The book retraces the history of the internet industry, from the moment Google first realised its users were inadvertently giving its search engine more information than was needed to simply answer the search query, to where we are today, when a handful of companies have now “amassed an unprecedented concentration of knowledge” about billions of individuals on the planet, and are using that knowledge, not for the betterment of humanity, but to make “an elitist, self-referential, self-authorising” group of mostly American businessmen and women richer than god.
The excess of information that we all leak out when we use search and social-media platforms – how fast and how well we type, how large our vocabulary is, our exact location, who we know and what we’re interested in, to touch on just a few of the tens of thousands of datapoints these companies collect on their users – are what Zuboff calls the “behavioural surplus” that powers post-internet capitalism.
In the late 1990s, it was Google that first realised it could analyse the behavioural surplus it was gathering in its databases, and use it to predict the behaviour of its users in ways that could be sold to advertisers.
Advertisers would use the behavioural predictions to try to modify user behaviour, getting the users to buy what the advertisers were selling by approaching the users with a proposition that was spookily prescient, and spookily well-timed.
Facebook, then Amazon and then eventually Microsoft caught on, and now all of the big five tech companies except Apple are engaging in wholesale surveillance of their user base, Zuboff argues, not to enrich our lives but simply to enrich themselves.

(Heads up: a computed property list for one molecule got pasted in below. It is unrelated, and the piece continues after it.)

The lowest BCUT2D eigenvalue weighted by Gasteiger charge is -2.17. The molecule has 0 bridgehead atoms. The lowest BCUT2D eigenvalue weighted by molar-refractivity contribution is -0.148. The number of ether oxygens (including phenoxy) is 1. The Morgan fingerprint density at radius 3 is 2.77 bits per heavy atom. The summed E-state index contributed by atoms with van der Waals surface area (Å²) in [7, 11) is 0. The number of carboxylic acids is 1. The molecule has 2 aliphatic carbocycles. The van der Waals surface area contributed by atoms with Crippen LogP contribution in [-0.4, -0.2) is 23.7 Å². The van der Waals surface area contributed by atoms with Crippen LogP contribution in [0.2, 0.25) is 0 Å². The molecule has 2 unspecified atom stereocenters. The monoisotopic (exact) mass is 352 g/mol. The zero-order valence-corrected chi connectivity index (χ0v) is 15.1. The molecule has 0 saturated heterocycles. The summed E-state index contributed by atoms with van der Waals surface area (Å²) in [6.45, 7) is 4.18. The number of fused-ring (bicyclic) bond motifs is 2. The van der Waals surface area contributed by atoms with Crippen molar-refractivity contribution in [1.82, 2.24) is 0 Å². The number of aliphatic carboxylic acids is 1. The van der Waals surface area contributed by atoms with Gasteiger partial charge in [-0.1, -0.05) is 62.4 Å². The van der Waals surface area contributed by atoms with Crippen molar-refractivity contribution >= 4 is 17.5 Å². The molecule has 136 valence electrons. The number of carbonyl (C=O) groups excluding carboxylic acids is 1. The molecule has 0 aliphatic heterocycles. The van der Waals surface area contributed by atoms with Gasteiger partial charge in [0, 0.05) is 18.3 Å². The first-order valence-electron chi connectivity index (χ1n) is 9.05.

It’s not exactly totalitarianism, she says, though the social credit system that China is now experimenting with is only a slight pivot “toward political and social outcomes rather than simply commercial outcomes”.
Totalitarian power operates through terror and murder. It wants to own you from the inside out. It wants the re-engineering of the soul.
Surveillance capitalism “is a different kind of power”.
“The overall social principle is a principle of confluence, the idea that everybody marches to the same computational truth.
“It uses the instrumentation of the digital age to know you and to actuate your behaviour, to shape your behaviour towards its commercial ends.
“But it doesn’t wanna kill you or terrorise you. It really doesn’t care what you’re soul is doing. It really doesn’t care what you think or what you feel. It only cares that you think and feel in ways that it can get the data.”
If you’ve ever wondered why you’re so addicted to Facebook or to Instagram, The Age of Surveillance Capitalism explains it. Facebook wants you addicted; it employs experts to make you addicted, to keep you using its service just so it can hoover up your behavioural surplus, analyse it, and sell its computer-generated model of your future self to advertisers.
“If you’re happy it just wants to be able to get the data from your happiness. And if you’re sad or depressed or whatever, it just wants to get the data from your sadness or your anger or your depression.
“It doesn’t want to fix your depression or solve your problems. It just wants the data for its own purposes.”
Ever since the scandals of Cambridge Analytica, ever since Facebook sold the behavioural surplus of American citizens to Russians to help them influence the outcome of a presidential election, the public is starting to wake up to what’s going on, says Zuboff (somewhat hopefully, if you ask this Skype-insisting journalist).
Certainly, books like The Age of Surveillance Capitalism help us to wake up, by reminding us of the Faustian bargain we all know we’re making every time we use Google Maps, and by giving us a social scientist’s framework in which to think about what’s been going on these past 20 years.
But will it be enough to stop the data elite with their computational truths?
Zuboff hopes new internet businesses will arise, that offer the same services, only “without these pernicious consequences that we’ve had to buy into”.
“It’s not making us wealthy. It’s making them wealthy. We can do better.”
As for Google, Facebook and the like?
“They’re going to have find a new business.”